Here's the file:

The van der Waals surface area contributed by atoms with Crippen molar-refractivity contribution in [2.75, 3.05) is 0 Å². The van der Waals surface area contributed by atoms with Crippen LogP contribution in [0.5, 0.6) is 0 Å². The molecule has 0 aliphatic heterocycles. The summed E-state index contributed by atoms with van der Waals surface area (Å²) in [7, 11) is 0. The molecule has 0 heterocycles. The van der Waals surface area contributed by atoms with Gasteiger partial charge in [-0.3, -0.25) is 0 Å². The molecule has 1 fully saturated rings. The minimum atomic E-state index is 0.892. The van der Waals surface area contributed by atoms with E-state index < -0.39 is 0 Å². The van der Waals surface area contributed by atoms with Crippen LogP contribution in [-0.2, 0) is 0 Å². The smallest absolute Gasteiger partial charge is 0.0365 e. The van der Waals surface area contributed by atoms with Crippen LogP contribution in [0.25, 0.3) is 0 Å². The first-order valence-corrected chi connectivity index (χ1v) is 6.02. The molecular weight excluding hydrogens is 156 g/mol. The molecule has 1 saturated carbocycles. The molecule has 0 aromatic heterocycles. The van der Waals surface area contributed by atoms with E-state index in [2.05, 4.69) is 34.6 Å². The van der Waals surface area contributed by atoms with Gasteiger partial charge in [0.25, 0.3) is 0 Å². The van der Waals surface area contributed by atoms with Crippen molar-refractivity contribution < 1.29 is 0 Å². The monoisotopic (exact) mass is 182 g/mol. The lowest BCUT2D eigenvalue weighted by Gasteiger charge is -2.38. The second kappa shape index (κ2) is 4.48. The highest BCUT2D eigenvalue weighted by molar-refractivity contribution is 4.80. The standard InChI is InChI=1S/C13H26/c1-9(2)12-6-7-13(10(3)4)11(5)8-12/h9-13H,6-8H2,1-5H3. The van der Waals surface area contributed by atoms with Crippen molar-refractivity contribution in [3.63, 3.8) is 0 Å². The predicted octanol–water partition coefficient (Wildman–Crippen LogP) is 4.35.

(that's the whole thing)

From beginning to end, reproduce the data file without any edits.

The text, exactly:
The van der Waals surface area contributed by atoms with Crippen molar-refractivity contribution in [2.75, 3.05) is 0 Å². The van der Waals surface area contributed by atoms with Crippen LogP contribution in [0.5, 0.6) is 0 Å². The molecule has 0 aliphatic heterocycles. The summed E-state index contributed by atoms with van der Waals surface area (Å²) in [7, 11) is 0. The molecule has 0 heterocycles. The van der Waals surface area contributed by atoms with Gasteiger partial charge in [-0.3, -0.25) is 0 Å². The molecule has 1 fully saturated rings. The minimum atomic E-state index is 0.892. The van der Waals surface area contributed by atoms with E-state index < -0.39 is 0 Å². The van der Waals surface area contributed by atoms with Crippen LogP contribution in [-0.2, 0) is 0 Å². The smallest absolute Gasteiger partial charge is 0.0365 e. The van der Waals surface area contributed by atoms with Crippen LogP contribution in [0.25, 0.3) is 0 Å². The first-order valence-corrected chi connectivity index (χ1v) is 6.02. The molecular weight excluding hydrogens is 156 g/mol. The molecule has 1 saturated carbocycles. The molecule has 0 aromatic heterocycles. The van der Waals surface area contributed by atoms with E-state index in [2.05, 4.69) is 34.6 Å². The van der Waals surface area contributed by atoms with Gasteiger partial charge in [0.25, 0.3) is 0 Å². The van der Waals surface area contributed by atoms with Crippen molar-refractivity contribution < 1.29 is 0 Å². The monoisotopic (exact) mass is 182 g/mol. The lowest BCUT2D eigenvalue weighted by Gasteiger charge is -2.38. The second kappa shape index (κ2) is 4.48. The highest BCUT2D eigenvalue weighted by molar-refractivity contribution is 4.80. The standard InChI is InChI=1S/C13H26/c1-9(2)12-6-7-13(10(3)4)11(5)8-12/h9-13H,6-8H2,1-5H3. The van der Waals surface area contributed by atoms with Crippen molar-refractivity contribution in [3.63, 3.8) is 0 Å². The predicted octanol–water partition coefficient (Wildman–Crippen LogP) is 4.35.